Now that the first campaign finance reports of the year have been submitted to the North Carolina State Board of Elections (SBE), how does one find political action committee (PAC) and candidate reports for local and state elections?

There is a simple process for finding where the campaign committees you are following are sitting financially after the year’s first half. First go to the State Board of Elections web site and click on the “Campaign Finance” tab. Then click on the button “Search Campaign Funding and Spending Reports and Penalties.” From here, you are presented with three search options:

  • The most effective way to find what a candidate committee is spending is to click the first option, “Search by Committee/Entity.” This will take you to the search engine, where you look up committees by name. They do not always have the exact same name as listed on their web sites. For instance, they could use “Friends of John Doe” or “Campaign to elect Jane Doe.” In other cases, the naming scheme can be more complex due to abbreviations such as “01st cong Dist Dec (Democrat)/ Rec (Republican)”. A simple guide located below the search bar can help you figure out under what name the committees might be registered.
  • Searching by document type will allow you to find all kinds of notices or reports that have gone to and from the State Board of Elections. This is an easy way to see what committees may have filed or closed or view their most recent report. If you are unsure of a committee’s name in the SBE’s System, you can scroll through the menu and select “Report–Mid Year Semi-Annual” and search through all reports sent in for this most recent deadline.
  • The third option, “Transaction Search By Entry,” allows you to search for specific expenditures or receipts.

How to read a campaign summary report

What each part of the campaign summary report means sometimes is self-explanatory, but sometimes it is not as obvious. You can find a brief explanation of the less-than-obvious ones in the following example of a campaign summary page:


  • Aggregated Contributions from Individuals: This part refers to donations from individuals that fall under the $50 reporting threshold. Information for these individuals is not public unless they move and donate again during that election cycle and exceed the threshold.
  • Contributions from Individuals: This part is for everyone who has donated to the campaign and who has exceeded the $50 threshold, meaning their information is required to be reported. Information on these donors can be found in the data section of each report just below the summary. This money is counted separately from aggregated contributions for the purpose of total receipts.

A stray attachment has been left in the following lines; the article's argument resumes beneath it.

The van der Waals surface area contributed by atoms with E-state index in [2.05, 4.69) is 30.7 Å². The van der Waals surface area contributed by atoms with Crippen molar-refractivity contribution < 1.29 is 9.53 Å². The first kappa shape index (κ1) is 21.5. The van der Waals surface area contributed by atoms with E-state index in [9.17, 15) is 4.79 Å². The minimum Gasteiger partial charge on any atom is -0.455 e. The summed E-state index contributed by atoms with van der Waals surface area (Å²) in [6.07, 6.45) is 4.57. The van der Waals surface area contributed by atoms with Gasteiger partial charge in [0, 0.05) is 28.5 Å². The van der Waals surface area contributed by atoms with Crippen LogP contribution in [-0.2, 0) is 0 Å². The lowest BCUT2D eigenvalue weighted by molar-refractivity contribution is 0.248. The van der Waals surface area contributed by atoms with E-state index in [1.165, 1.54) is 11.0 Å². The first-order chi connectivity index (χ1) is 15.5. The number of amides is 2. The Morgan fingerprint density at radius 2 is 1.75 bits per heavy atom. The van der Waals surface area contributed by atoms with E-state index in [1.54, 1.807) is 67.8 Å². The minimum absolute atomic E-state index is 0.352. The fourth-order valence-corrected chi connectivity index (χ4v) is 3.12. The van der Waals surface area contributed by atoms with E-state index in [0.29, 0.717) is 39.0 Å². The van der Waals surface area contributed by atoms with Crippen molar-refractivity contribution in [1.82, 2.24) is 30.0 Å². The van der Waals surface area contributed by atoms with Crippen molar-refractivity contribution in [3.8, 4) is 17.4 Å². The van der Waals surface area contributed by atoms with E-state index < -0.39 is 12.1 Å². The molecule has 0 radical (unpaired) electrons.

• Contributions from Other Political Committees: This part is for contributions from entities such as PACs, candidate committees, or referendum committees.
  • Other Receipt Sources: Parts 11a–c include any funds from organizations outside the political or individual sources and are broken up into subcategories.
  • Part 11d is for a particular donation that is very limited in North Carolina. Corporations, business entities, labor unions, professional associations, and insurance companies cannot donate to any kind of committee’s legal expense fund. Only individuals and political committees may do so.
  • Part 11e is for exempt purchase price sales, which are rare to see in a report and are only for political party executive committees and affiliated committees. It does not extend to subordinate or auxiliary committees (men’s or women’s political party organizations, Young Democrats or Young Republicans, etc.). It allows parties to raise contributions by selling products such as T-shirts, buttons, or food for fair-market prices. These kinds of sales do not require donor information but cannot exceed $20,000 per election cycle.



  • Operating Expenditures: This part is for any expenses the committee incurred due to conducting business, including salaries, office supplies, and equipment costs. A description of all these expenses should be found below in the data section of the reports online.
  • Coordinated Party Expenditures: This part is for costs that national or state party committees may make on behalf of general election campaigns of federal candidates. These are subject to very specific funds but do not count toward their standard contribution limits. Instead, their limits are determined by specific criteria from the Federal Election Commission. Limits for U.S. House candidates in North Carolina are set at $52,500; for U.S. Senate candidates, $870,800.
  • Aggregated Non-Media Expenditures: This part is for simple expenditures not exceeding $50 and must be non-media purchases.
  • In-Kind Contributions: This part is for nonmonetary contributions to a campaign that count both as an expense and a receipt for reporting purposes.
    • An example of this can be donating a physical good including food, water or office supplies. Other examples include allowing use of a meeting space or designing a website for the committee.  These donations do count toward any campaign contribution limits and must be assigned a reasonable market value for the good or service.

The next reporting session for campaigns and other political committees will not be until next year on January 28. Till then, we only have changes via amendments to reports to watch for as we continue into this upcoming election cycle.